Saturday, September 9, 2023


Written by Peter and Cara Reichel

Directed by Jason Langley

The Playhouse, Canberra Theatre Centre to September 9


Reviewed by Len Power 8 September 2023


Taking us back to 1918 and the US Army in Europe, Heartstrings Theatre’s “The Hello Girls” tells the story of a group of female telephone operators who were recruited from back home in America to assist with vital communications at the Front in World War One. In that era only men went to war and it took many years for these women’s service to be recognized and honoured, blazing a trail for equality for today’s women in the armed forces.

Focusing on five women and the misogyny and sexism they faced while trying to do their work under trying conditions, this bright and clever musical is both entertaining and poignant. The music and lyrics by Peter Mills capture the times and characters in a mixture of styles from ragtime to folk and the musical director, Alex Unikowski, and his musicians bring out the colour in this clever and subtle score.

The attractive set of radio masts and telegraph wires, designed by Monique Langford, gives an instant atmosphere to this show with strong and creative direction by Jason Langley and appropriately energetic and quirky choreography by Amy Orman. The costumes, well-designed by Sarah Hordern, capture the World War One period but also reach forward with hints of present day fashions.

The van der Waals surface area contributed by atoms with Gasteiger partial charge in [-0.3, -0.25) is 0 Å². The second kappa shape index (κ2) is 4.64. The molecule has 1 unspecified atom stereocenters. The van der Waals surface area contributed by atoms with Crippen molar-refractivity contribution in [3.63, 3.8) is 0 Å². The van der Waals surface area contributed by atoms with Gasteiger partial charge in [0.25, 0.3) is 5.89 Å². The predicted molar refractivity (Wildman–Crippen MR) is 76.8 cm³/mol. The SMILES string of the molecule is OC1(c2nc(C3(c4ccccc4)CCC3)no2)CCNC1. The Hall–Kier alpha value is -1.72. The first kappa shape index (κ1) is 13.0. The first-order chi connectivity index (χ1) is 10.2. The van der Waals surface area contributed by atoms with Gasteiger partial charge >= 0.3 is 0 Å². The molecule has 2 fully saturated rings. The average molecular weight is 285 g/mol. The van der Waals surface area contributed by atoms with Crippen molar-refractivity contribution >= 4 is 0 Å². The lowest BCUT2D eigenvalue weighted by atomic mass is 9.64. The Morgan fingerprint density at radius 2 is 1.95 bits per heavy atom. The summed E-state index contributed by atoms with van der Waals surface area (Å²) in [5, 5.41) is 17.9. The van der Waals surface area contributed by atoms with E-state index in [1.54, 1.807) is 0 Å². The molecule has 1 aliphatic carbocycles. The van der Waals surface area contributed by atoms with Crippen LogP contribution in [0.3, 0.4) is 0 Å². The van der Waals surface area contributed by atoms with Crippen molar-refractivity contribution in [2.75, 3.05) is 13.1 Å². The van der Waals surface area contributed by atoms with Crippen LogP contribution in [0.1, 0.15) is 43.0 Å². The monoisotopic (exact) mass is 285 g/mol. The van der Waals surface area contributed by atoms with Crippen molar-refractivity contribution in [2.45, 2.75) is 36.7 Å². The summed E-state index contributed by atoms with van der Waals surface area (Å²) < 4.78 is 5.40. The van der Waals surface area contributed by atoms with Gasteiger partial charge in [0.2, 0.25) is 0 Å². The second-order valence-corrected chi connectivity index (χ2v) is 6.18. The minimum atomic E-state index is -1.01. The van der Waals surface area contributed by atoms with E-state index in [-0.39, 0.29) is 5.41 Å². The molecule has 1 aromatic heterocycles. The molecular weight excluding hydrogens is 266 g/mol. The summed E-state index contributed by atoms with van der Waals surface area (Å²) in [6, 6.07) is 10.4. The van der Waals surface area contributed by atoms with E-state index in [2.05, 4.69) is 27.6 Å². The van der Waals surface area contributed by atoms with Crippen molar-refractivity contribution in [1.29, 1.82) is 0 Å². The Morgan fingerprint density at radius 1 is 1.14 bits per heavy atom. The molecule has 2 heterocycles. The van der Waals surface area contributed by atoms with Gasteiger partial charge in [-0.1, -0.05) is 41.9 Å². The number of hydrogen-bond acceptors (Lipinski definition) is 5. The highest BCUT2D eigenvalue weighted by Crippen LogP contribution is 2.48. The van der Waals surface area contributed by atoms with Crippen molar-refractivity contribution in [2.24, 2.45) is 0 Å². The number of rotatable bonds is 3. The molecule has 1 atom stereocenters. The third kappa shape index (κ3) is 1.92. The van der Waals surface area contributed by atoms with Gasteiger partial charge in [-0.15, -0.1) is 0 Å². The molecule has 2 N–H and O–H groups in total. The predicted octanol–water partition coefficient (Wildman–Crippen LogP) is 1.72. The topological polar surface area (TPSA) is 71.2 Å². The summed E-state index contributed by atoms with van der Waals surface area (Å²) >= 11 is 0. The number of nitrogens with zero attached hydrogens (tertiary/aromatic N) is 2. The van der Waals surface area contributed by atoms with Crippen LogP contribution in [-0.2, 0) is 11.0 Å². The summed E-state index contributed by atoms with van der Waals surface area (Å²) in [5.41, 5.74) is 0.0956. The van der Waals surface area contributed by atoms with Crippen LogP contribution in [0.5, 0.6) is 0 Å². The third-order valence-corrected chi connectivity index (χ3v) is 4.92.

The show has a strong cast who all give fine, in-depth performances full of character. Rhianna McCourt is outstanding as Grace Banker, the leader of the five girls. From the outset she strongly establishes her in-charge character and later, in the song, “Twenty” she all but stops the show with a display of emotional fireworks as her frustrations boil to the surface.

Rhianna McCourt and the girls

The four other girls, Ylaria Rogers, Petronella Van Tienen, Jessy Heath and Kaitlin Nihill all play strongly individual characters, singing the complex songs with assurance. Their singing of the title song, “Hello, Girls”, was especially enjoyable.


Kaitlin Nihill, Rhianna McCourt, Ylaria Rogers, Jessy Heath and Petronella Van Tienen

Joel Hutchings is excellent as Captain Riser, an army man who is reluctant at first to accept charge of the women but who grows to recognize their contribution. He gave a confident and winning performance of the song “Marching Orders”.

The other men in the cast – Joel Horwood, David Hooley, Jerrod Smith and Kaya Byrne - mostly play multiple roles but they bring each of their characters strongly to life.

With an atmospheric lighting design by Antony Hateley and clever sound design by Kyle Sheedy, this whole production displayed a highly professional polish, making this a memorable show.

Photos by Jane Duong 

This review was first published by Canberra CityNews digital edition on 9 September 2023.

Len Power's reviews are also broadcast on Artsound FM 92.7 in the ‘Arts Cafe’ and ‘Arts About’ programs and published in his blog 'Just Power Writing' at